RK: I asked this very – I – no, I asked this very question to ornithologist Kim Bostwick.


KB: Right


RK: Isn’t it impossible for you, as a human being, to have any idea what a lady animal wants to see in a guy, if that lady animal is a peahen, which you aren't. Or a trout, which you aren’t.


KB: Oh, yeah. I'm ready to answer this.


RK: Okay.


KB: Here it is. I don't know what she wants now, but I know historically she’s wanted exactly what you see in those males. The peahen has wanted that big ol’ tail. She’s wanted the show. She’s wanted the blue chest. She has, at some time or another in the last I don’t know how many thousands of years, she has wanted everything you see on him, from the fancy feathers to the white skin around his eye to the iridescent blue, the shaking, that’s what she has wanted in the past.


RK: How do you know that?


KB: Because it’s there. Seriously.


RK: Isn't there some lawyer in the room that can say, "Wait a second, wait a second!” Is that -- what do you mean, because it's there?


KB: How else did it get there? Well, how else did it get there?


RK: Well it could’ve gotten there by accident.


KB: By chance?


RK: Yes.


KB: Yeah, so you just happen to have this, like, fine, nano-structured, iridescent colors in your feather because, like, 42 interacting genes across five different chromosomes came together to give you iridescent blue? No.


BH: The way you get to iridescent blue, says Kim, is you start small.


KB: You give your female a bunch of choices, which are the males in her block.


BH: So imagine a female surrounded by a bunch of males who are all just boring or grey or black or whatever. Then, totally randomly, a male shows up who just happens to have a little bit of blue on him. And she notices.


KB: When the sun glints off of his black plumage there’s just a little hint of blue in that

black. It’s kind of a glossy, shiny blue black. And she’s like, “Mmm. I like that. I like that. That is a little different than everybody else and I like it.”


BH: And who knows why, it could be totally random too, but for whatever reason she decides to mate with the blue guy.


KB: Mmm. I like that


RK: Because she's passing on his genes, her sons are like gonna be a little bit blue too.


KB: Her offspring are gonna have those beautiful genes and we already know that the

females chose him because he was attractive, and so she’s gonna have attractive sons. And her daughters are gonna also find those traits attractive.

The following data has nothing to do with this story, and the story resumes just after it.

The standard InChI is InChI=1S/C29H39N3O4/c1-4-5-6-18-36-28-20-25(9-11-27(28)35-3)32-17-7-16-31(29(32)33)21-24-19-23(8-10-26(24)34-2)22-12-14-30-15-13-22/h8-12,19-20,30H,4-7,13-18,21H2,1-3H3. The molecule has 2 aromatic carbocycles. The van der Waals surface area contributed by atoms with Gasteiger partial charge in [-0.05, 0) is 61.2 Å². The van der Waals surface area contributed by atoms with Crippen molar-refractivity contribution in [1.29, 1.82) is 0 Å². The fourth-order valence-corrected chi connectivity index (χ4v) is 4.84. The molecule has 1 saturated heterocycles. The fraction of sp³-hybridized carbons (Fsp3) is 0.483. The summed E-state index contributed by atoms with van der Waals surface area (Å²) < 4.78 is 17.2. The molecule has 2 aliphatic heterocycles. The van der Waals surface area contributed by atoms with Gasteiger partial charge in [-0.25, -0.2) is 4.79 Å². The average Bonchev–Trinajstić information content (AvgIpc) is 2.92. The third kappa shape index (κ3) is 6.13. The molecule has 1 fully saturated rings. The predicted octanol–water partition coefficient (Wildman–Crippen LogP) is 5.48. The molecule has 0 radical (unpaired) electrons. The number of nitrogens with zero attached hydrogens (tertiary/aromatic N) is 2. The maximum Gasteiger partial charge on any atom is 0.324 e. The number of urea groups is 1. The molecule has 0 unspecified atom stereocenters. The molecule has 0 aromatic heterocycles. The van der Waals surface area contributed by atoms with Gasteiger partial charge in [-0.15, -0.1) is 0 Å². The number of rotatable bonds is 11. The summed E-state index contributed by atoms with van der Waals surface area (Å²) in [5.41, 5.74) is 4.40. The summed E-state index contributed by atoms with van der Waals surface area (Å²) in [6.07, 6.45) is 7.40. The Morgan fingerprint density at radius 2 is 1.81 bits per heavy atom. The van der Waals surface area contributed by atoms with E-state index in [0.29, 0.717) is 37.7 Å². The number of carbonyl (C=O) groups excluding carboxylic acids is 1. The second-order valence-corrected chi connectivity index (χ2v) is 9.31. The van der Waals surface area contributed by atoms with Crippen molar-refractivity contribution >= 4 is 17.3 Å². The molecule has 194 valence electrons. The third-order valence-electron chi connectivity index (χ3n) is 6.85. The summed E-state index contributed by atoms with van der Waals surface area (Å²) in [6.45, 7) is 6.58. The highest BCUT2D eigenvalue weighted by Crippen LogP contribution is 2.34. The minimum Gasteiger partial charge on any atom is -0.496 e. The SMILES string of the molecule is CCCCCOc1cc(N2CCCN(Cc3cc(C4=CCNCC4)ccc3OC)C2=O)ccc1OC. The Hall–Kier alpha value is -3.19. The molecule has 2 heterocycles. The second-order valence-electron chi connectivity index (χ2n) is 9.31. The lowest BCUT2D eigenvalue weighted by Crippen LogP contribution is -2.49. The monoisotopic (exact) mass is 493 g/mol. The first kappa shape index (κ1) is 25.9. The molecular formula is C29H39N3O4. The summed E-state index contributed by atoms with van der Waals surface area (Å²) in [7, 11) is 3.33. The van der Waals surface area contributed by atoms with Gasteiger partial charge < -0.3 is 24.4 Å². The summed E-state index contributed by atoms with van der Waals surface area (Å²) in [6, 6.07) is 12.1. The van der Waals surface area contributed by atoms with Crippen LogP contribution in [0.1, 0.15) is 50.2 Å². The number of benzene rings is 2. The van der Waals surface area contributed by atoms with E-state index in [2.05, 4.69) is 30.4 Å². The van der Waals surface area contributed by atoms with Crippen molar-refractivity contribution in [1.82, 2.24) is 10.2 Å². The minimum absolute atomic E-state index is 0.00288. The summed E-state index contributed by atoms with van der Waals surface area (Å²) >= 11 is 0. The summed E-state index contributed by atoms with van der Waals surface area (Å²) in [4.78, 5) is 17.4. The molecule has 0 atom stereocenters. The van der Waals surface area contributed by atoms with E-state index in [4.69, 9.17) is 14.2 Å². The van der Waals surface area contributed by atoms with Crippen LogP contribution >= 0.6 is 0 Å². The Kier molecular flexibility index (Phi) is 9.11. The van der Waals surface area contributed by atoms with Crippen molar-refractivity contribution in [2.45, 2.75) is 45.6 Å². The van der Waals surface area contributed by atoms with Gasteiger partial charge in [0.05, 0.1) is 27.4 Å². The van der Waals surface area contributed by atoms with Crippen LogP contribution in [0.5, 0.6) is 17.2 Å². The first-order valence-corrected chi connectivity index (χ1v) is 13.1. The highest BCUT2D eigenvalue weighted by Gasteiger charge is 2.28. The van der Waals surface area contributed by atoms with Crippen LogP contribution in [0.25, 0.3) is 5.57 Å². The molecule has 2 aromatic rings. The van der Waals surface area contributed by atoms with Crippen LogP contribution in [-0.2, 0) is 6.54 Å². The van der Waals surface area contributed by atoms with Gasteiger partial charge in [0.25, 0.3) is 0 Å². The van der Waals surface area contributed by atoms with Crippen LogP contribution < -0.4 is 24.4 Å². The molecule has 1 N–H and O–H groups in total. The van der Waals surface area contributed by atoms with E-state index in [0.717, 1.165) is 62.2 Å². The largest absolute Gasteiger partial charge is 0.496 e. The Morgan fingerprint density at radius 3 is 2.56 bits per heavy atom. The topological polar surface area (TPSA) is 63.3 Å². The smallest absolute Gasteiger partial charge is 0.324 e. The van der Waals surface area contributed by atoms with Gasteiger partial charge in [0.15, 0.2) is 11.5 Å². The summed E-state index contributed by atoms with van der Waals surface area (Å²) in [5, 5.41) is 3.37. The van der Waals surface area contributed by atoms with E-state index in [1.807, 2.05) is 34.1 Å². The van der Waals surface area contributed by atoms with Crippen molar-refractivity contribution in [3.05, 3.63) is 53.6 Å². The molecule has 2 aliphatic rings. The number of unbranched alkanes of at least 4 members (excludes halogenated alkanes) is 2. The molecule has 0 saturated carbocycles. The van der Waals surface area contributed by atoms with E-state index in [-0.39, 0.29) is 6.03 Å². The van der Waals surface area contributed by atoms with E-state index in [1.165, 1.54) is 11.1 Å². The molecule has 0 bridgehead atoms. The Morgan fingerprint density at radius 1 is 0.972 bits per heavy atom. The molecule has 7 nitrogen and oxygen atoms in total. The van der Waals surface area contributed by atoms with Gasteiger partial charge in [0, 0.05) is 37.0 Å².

BH: And so what you get generations after generation of females who say…


KB: Mmm, I like that.


SFX ROBOT: I like that. I like that. I like that. I like that.


KB: And then off it goes. You’re -- you're creating -- you’re evolving the males to please the females.


BH: And it all just starts with ...


KB: I like that.


JA: But "I like that" doesn't feel to me opposite of fitness. Like, "I like that" could be a desire that is driven by instinct. I mean, couldn't, like, a Wallace person walk in and be like, "Yeah, she likes that because she was designed to like that." She's not thinking about the – the "why" there, she's just having a desire. But behind that desire is maybe a drive to get her to the male that is the fittest. Like, and I – and I – frankly, it could be the same with us, too. With people. Like, the – what we find sexy might have a deep logic to it.


RK: A hidden – a hidden logic.


BHL: Yeah, I see that.


JA: A deep, hidden logic to it that maybe in the end is about fitness.


RK: Okay, that's a perfectly reasonable objection.


JA: Thank you.


RK: But, what if I told you about an animal who has a fierce desire for beauty, and this particular desire for beauty is so strong that fitness is out of the picture?


JA: It's another bird?


RK: It's another bird.


BH: Big surprise, I know.




BH: Don’t hate them because they’re beautiful, Jad. We’ll just take a break. We’ll take a break, and after that we’ll come back with another bird.





Jad Abumrad (JA)

Robert Krulwich (RK)

Bethel Habte (BH)

Kim Bostwick (KB)

Richard Prum (RP)


JA: Jad.


RK: Robert.


BH: Bethel.


JA: Radiolab.


  1. We’re back mid-battle between beauty and fitness.


JA: Bird battle?


RK: Bird battle. And we’re about to introduce our third bird.


BH: Yeah, you want me to go?


RK: Yeah. Go ahead. Go.


BH: All right. OK, so there’s a bird out there called the club-winged manakin…




BH: And this manakin lives in the jungles of, I forgot where she was. Somewhere in the jungles [laughs].


RK: South America.


BH: In South America. I think Colombia.